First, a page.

Jet streams also "follow the sun" in that as the sun's elevation increases each day in the spring, the average latitude of the jet stream shifts poleward. (By Summer in the Northern Hemisphere, it is typically found near the U.S. Canadian border.) As Autumn approaches and the sun's elevation decreases, the jet stream's average latitude moves toward the equator. Courtesy NOAA
Jet streams also “follow the sun” in that as the sun’s elevation increases each day in the spring, the average latitude of the jet stream shifts poleward. (By Summer in the Northern Hemisphere, it is typically found near the U.S. Canadian border.) As Autumn approaches and the sun’s elevation decreases, the jet stream’s average latitude moves toward the equator.
Courtesy NOAA
The second effect is the deep trough that allows the cold to reach well into those once toasty southern states. These sags can be shown with a jump rope. As you slow the energy, or rate of whip moving the rope, it begins to sag, creating a deeper, slower moving trough that even I can leap over!

So our western part of the jump rope is stuck in an inverted trough (the upward swing of the rope), creating a high pressure system that has dominated our state and much of the west with very warm temps and very little precip. This does not bode well for our ski industry nor our water supply, which is locked in our scant snow pack.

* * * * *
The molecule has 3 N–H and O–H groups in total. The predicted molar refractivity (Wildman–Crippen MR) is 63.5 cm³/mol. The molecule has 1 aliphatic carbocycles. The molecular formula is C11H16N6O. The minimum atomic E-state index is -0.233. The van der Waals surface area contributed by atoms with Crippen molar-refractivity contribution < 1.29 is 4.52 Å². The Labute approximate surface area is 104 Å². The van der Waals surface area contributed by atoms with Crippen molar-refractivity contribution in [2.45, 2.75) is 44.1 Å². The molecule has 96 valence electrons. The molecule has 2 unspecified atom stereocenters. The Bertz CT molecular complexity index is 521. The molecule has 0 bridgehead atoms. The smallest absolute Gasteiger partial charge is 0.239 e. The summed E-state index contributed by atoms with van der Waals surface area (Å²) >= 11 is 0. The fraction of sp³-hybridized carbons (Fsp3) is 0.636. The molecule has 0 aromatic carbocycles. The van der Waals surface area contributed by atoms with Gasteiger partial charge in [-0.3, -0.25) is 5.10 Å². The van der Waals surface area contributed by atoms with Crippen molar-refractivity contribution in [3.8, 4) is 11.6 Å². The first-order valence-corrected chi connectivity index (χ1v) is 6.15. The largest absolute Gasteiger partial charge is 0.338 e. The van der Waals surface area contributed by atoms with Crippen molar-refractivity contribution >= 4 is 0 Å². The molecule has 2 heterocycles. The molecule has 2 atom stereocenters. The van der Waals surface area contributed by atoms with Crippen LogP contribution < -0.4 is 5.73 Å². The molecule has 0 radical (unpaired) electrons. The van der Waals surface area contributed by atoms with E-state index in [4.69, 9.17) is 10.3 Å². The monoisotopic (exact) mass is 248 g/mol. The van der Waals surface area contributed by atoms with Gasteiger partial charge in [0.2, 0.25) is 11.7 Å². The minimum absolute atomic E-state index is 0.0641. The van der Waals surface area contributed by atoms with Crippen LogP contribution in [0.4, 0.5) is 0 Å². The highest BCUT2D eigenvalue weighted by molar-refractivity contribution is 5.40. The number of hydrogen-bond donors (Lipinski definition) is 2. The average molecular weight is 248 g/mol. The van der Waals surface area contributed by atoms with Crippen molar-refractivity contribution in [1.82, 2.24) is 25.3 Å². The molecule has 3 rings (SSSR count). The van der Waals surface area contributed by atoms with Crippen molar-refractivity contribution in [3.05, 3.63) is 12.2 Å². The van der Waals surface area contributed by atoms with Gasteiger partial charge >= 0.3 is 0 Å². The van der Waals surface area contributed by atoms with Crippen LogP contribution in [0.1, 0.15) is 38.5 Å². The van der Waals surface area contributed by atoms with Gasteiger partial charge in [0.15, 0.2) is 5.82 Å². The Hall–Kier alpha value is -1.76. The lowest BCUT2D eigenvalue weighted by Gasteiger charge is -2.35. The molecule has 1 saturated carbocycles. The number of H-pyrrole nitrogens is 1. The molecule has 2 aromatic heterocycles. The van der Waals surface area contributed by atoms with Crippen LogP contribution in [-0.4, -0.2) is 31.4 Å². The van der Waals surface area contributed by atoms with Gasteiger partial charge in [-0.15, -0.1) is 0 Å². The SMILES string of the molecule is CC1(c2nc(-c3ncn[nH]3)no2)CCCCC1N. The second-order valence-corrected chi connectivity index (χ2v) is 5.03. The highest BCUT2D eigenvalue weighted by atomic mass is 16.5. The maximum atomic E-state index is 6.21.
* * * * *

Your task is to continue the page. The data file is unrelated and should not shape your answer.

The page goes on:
Many students from around the state have been working on a resolution with their state legislators which addresses this climate weirding. Bill HCR7 now resides in the House Natural Resources Committee, where it will probably be heard before you hear this. It may even have been on the House floor by then, and on to the Senate. The students are filled with hope that our state leaders will hear their testimonies in behalf of a future we all wish them to have.

This is Jack Greene and I’m Wild about Utah!!

Credits:

Images: Courtesy NOAA
Text:     Jack Greene

Sources & Additional Reading:

https://www.climate.gov/news-features/features/missouri-river-flood-drama-likely-took-direction-la-ni%C3%B1a

Emma Penrod, Some Utah lawmakers deny climate change, but OK a bill recognizing its impacts after hearing pleas from students, Salt Lake Tribune, Feb 15, 2018 https://www.sltrib.com/news/environment/2018/02/15/some-utah-lawmakers-deny-climate-change-but-ok-a-bill-recognizing-its-impacts-after-hearing-pleas-from-students/

Emma Penrod, Some Utah lawmakers deny climate change, but OK a bill recognizing its impacts after hearing pleas from students, Salt Lake Tribune, Feb 13, https://www.sltrib.com/news/environment/2018/02/13/wary-of-saying-humans-are-responsible-utah-lawmakers-postpone-vote-on-two-climate-change-resolutions/

Rebecca P. Edwards, Concurrent Resolution on Environmental and Economic Stewardship, Utah State Legislature, HCR007

Cache Valley Christmas Bird Count (CBC) and Climate Change

Cache Valley Christmas Bird Count Courtesy Audubon.org Camilla Cerea, Photographer All Rights Reserved